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PENNSYLVANIA LIQUOR CONTROL BOARD v. UNEMPLOYMENT COMPENSATION BOARD REVIEW COMMONWEALTH PENNSYLVANIA. PENNSYLVANIA LIQUOR CONTROL BOARD (02/18/77)

COMMONWEALTH COURT OF PENNSYLVANIA


decided: February 18, 1977.

PENNSYLVANIA LIQUOR CONTROL BOARD
v.
UNEMPLOYMENT COMPENSATION BOARD OF REVIEW OF THE COMMONWEALTH OF PENNSYLVANIA. PENNSYLVANIA LIQUOR CONTROL BOARD, APPELLANT

Appeal from the Order of the Unemployment Compensation Board of Review in case of In Re: Claim of Leon T. Clark, No. B-128837.

COUNSEL

Harry Bowytz, Chief Counsel, with him James P. Deeley, Assistant Attorney General, for appellant.

Susan Shinkman, Assistant Attorney General, with her Sydney Reuben, Assistant Attorney General, for appellee.

Judges Crumlish, Jr., Mencer and Blatt, sitting as a panel of three. Opinion by Judge Blatt.

Author: Blatt

[ 29 Pa. Commw. Page 96]

The Pennsylvania Liquor Control Board (employer) has appealed from the decision of the Unemployment Compensation Board of Review (Board). The Board had reversed a referee's decision which denied

[ 29 Pa. Commw. Page 97]

    benefits to the claimant, and had ordered that benefits be allowed.

The claimant was discharged for misappropriating Commonwealth funds, and this discharge was affirmed by the Civil Service Commission.*fn1 When the claimant applied for unemployment compensation benefits, the employer challenged his eligibility citing Section 402(e) of the Unemployment Compensation Law, Act of December 5, 1936, Second Ex. Sess., P.L. (1937) 2897, as amended, 43 P.S. ยง 802(e), which provides, inter alia, as follows:

An employe shall be ineligible for compensation for any week --

(e) In which his unemployment is due to his discharge or temporary suspension from work for willful misconduct connected with his work. . . .

The Bureau of Employment Security (Bureau) denied benefits and, after a hearing, the referee affirmed that denial, finding that the claimant had been guilty of willful misconduct. The claimant appealed to the Board which, after reviewing the evidence, found that the "claimant did not misappropriate Commonwealth funds or violate sales procedure," reversed the referee, and granted benefits. This appeal followed.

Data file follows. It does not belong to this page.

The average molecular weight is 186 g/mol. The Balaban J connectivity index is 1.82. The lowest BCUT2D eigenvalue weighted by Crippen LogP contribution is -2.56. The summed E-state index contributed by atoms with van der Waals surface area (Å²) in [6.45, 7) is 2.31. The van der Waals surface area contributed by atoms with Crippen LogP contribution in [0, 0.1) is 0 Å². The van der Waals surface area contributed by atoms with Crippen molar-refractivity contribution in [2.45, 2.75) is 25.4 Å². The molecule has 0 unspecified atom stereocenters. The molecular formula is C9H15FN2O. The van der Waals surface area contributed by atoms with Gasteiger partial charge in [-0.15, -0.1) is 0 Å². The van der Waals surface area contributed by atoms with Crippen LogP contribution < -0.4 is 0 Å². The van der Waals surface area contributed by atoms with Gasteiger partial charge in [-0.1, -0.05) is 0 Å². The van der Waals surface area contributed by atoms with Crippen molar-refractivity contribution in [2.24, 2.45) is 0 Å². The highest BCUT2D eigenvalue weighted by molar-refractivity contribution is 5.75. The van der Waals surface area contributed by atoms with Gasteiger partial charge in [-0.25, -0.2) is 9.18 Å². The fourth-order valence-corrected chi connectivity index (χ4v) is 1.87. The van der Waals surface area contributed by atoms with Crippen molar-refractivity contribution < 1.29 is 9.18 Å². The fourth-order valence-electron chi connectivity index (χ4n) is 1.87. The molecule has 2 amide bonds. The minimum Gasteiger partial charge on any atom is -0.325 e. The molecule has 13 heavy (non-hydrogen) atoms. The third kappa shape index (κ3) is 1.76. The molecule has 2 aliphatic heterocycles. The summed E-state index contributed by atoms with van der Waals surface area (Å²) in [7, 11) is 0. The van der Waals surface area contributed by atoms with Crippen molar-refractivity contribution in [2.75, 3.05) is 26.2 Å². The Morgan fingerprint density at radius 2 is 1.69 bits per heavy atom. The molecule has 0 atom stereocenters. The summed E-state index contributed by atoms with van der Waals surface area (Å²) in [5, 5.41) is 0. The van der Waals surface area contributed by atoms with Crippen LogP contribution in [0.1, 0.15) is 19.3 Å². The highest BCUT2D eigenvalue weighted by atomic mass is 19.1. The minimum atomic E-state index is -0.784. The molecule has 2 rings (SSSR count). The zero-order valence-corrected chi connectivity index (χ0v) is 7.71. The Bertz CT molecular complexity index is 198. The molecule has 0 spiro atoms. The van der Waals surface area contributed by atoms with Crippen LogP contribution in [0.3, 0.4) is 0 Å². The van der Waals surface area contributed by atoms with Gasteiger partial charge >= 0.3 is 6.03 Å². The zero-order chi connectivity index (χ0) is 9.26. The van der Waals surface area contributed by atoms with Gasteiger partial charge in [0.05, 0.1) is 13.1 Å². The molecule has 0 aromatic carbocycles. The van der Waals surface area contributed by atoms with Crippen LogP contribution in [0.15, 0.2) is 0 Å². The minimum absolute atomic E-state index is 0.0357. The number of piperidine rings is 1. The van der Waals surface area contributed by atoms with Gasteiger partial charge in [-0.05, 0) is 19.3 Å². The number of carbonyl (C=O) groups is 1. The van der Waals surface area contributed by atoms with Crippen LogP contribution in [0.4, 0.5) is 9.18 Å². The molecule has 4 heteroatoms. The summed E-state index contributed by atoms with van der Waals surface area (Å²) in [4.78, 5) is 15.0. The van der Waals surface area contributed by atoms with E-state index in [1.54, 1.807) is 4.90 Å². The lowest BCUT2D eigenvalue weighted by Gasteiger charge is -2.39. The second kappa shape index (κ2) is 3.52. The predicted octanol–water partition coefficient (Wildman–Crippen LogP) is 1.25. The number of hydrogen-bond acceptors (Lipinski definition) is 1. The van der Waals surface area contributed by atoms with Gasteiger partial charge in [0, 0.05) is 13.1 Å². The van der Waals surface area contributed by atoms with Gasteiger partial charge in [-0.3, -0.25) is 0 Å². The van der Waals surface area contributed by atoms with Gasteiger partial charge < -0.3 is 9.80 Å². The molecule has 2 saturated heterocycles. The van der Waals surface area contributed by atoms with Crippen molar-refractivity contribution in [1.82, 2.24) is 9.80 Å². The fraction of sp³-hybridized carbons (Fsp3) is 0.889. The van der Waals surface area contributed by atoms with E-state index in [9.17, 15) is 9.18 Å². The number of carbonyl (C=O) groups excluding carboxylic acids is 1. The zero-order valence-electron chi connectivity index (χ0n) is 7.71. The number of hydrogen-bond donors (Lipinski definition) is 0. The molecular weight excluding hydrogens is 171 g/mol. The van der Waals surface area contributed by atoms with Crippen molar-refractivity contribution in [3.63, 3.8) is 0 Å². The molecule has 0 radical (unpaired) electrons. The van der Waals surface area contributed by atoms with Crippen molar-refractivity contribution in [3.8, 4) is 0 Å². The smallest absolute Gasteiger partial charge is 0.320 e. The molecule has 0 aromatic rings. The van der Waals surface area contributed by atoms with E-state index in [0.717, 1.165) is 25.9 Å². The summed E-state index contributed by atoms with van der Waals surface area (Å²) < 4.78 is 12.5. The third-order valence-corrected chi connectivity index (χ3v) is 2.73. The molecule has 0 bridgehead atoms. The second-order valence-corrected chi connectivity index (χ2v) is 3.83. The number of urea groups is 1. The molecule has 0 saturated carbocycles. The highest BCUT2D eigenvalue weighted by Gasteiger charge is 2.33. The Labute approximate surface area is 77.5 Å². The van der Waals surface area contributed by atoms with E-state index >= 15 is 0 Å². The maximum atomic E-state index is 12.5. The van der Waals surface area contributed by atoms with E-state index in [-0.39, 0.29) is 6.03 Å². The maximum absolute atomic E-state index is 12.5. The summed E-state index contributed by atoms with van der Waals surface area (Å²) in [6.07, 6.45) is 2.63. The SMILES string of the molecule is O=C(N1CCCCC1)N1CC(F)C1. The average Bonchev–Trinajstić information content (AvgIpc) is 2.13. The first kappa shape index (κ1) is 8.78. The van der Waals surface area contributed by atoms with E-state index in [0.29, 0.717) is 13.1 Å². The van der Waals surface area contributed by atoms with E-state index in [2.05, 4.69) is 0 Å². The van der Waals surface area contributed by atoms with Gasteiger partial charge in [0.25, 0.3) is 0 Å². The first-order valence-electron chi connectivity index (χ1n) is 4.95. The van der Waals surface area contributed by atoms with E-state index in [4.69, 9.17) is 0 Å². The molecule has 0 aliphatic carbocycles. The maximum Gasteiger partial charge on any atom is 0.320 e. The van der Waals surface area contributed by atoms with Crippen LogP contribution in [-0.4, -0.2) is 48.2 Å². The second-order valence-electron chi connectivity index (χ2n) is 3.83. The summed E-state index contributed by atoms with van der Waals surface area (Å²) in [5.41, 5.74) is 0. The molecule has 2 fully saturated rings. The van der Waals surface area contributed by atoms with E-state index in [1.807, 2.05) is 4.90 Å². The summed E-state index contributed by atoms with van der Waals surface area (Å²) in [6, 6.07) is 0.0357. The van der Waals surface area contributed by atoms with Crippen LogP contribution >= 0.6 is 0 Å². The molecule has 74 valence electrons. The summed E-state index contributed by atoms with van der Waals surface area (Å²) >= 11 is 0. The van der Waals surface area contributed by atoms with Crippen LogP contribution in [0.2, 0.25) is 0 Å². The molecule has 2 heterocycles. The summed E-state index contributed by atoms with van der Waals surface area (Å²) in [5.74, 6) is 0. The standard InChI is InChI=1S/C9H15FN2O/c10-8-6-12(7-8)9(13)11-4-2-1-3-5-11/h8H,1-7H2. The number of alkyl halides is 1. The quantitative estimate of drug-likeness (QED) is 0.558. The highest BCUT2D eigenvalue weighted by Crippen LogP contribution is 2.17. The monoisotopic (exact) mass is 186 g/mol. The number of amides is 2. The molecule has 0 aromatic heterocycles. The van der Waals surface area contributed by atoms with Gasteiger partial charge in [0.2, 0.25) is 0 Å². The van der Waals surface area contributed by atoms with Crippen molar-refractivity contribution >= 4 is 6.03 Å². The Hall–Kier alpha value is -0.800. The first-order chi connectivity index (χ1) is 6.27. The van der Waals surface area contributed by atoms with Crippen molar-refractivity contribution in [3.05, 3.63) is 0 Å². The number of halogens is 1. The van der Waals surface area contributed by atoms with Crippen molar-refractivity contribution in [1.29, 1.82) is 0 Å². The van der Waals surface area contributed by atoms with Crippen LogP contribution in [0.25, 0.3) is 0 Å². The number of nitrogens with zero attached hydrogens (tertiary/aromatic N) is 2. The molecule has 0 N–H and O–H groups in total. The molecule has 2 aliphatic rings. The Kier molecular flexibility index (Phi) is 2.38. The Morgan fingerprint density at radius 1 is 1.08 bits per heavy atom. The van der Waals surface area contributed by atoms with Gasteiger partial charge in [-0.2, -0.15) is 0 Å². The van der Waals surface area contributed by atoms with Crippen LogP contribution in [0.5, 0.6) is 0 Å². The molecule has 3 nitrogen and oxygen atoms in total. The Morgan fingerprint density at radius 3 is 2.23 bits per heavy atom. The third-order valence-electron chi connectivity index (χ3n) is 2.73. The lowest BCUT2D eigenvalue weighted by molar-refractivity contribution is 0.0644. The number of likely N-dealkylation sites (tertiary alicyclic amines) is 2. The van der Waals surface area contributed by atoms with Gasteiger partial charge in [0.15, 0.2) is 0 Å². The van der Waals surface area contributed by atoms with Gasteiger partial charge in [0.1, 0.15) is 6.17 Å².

It was the employer's burden to prove that the discharged employee was guilty of willful misconduct, Unemployment Compensation Board of Review v. Bacon, 25 Pa. Commonwealth Ct. 583, 361 A.2d 505

[ 29 Pa. Commw. Page 98]

(1976), and where, as here, the Board's decision is against the party with the burden of proof, our scope of review is limited, in the absence of fraud or an error of law, to a determination of whether or not the findings of fact are consistent with each other and with the Board's conclusion of law, and whether or not the Board's order can be sustained without a capricious disregard of competent evidence. Unemployment Compensation Board of Review v. Patsy, 21 Pa. Commonwealth Ct. 341, 345 A.2d 785 (1975).

Because misappropriation of funds clearly would constitute willful misconduct, Unemployment Compensation Board of Review v. Houp, 20 Pa. Commonwealth Ct. 111, 340 A.2d 588 (1975), the only issue presented here is whether or not there was substantial evidence to support the Board's finding.

It is clear that "the Board has the express power to affirm, modify, or reverse the determination of the referee on the basis of evidence previously submitted in [a] case . . . and that the Board is the ultimate fact-finding body empowered to resolve conflicts in evidence, to determine the credibility of witnesses, and to determine the weight to be accorded the evidence." Unemployment Compensation Board of Review v. Wright, 21 Pa. Commonwealth Ct. 637, 639, 347 A.2d 328, 329 (1975). (Citations omitted.)

The employer presented testimony and introduced into evidence the transcript of the hearing before the Civil Service Commission in support of its charge of willful misconduct. The claimant, by his own testimony, attempted to rebut the employer's evidence, and he denied the charges. Simply stated, the situation here is that the Board did not believe that the employer's testimony and evidence established that the claimant had misappropriated funds, and the employer, therefore, can be said to have failed to sustain its

[ 29 Pa. Commw. Page 99]

    burden of proof. The claimant's denial of the charges is substantial evidence*fn2 which the Board could have believed and here, in fact, did choose to believe in making its crucial finding. Lebanon County Board of Assistance v. Unemployment Compensation Board of Review, 16 Pa. Commonwealth Ct. 558, 332 A.2d 888 (1975).

We, therefore, affirm the order of the Board.

Order

And Now, this 18th day of February, 1977, the order of the Unemployment Compensation Board of Review, dated December 2, 1975, is affirmed.

Disposition

Affirmed.


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